MBA’s seasonally-adjusted barometer on mortgage refinancing dipped 0.1 percent to 1,052.4 in the latest week.

The refinance share of total mortgage applications grew to 43.2 percent from 41.6 percent the week before.

Source: Reuters

FG sets to establish mortgage guarantee company

The Federal Government through the Central Bank of Nigeria is working on a new initiative to deepen the housing finance industry.

The concerned stakeholders are already at the concluding stages of the initiative, known as the Nigeria Mortgage Guarantee Company, expected to be inaugurated at the beginning of the second quarter.

The NMGC is the second major initiative under the CBN’s Nigerian Housing Finance Programme, a Public-Private-Partnership designed to improve access to affordable housing finance in the country.

The NHFP is set up by the Federal Government and implemented by the Central Bank of Nigeria with four components – the Nigeria Mortgage Refinance Company, mortgage guarantee insurance, housing microfinance and technical assistance.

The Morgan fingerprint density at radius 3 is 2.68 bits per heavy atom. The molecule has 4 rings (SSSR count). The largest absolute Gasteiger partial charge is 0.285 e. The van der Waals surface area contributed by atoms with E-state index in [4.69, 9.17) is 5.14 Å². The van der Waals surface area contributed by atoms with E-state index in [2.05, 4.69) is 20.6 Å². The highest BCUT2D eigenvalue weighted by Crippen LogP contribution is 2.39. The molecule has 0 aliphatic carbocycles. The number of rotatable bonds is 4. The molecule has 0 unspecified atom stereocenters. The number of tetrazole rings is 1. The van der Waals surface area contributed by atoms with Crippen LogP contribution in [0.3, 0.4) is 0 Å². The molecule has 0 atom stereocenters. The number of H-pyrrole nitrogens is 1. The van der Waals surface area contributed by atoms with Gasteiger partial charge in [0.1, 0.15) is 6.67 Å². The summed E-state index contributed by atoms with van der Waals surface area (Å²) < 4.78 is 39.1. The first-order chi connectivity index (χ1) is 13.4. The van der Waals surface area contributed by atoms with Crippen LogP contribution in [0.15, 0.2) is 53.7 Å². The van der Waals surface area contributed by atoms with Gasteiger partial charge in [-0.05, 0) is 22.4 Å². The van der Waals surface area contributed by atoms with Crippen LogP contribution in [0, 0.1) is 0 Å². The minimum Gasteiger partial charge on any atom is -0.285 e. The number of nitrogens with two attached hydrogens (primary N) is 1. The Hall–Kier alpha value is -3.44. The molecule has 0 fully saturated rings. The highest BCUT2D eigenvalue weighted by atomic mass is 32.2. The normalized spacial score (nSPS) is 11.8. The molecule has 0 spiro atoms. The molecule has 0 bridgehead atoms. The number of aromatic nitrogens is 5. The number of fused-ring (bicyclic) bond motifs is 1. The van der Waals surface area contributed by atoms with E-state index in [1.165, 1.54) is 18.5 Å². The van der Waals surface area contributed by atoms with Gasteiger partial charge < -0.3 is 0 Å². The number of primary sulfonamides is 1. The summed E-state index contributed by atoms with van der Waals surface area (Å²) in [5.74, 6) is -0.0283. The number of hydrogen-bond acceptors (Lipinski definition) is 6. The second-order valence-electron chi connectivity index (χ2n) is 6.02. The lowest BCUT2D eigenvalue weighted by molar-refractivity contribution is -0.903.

The project is being funded with a $300m procured from the World Bank during the previous administration.

The Head of NHFP, Mr Adedeji Adesemoye, said mortgage banks principally had two challenges of liquidity and credit, adding that the NMGC would solve the credit aspect of the problem.

“For credit risk, commercial and mortgage banks need another company to share with them, which is what the guarantee company is, so they pay the guarantee fee of about three per cent of the mortgage and the guarantee company will provide the guarantee just the way people pay for insurance,” he said.

According to him, the NMGC is expected to be a PPP arrangement, where the private sector holds the equity and the government can lend to them tier-two capital, just like the Nigeria Mortgage Refinance Company.

 

He added that it would enhance credit to primary mortgage banks as well as commercial banks.

“When there is a default, the guarantee company will pay certain percentage of the money when a foreclosure sets in, while the bank keeps originating mortgages,” he said.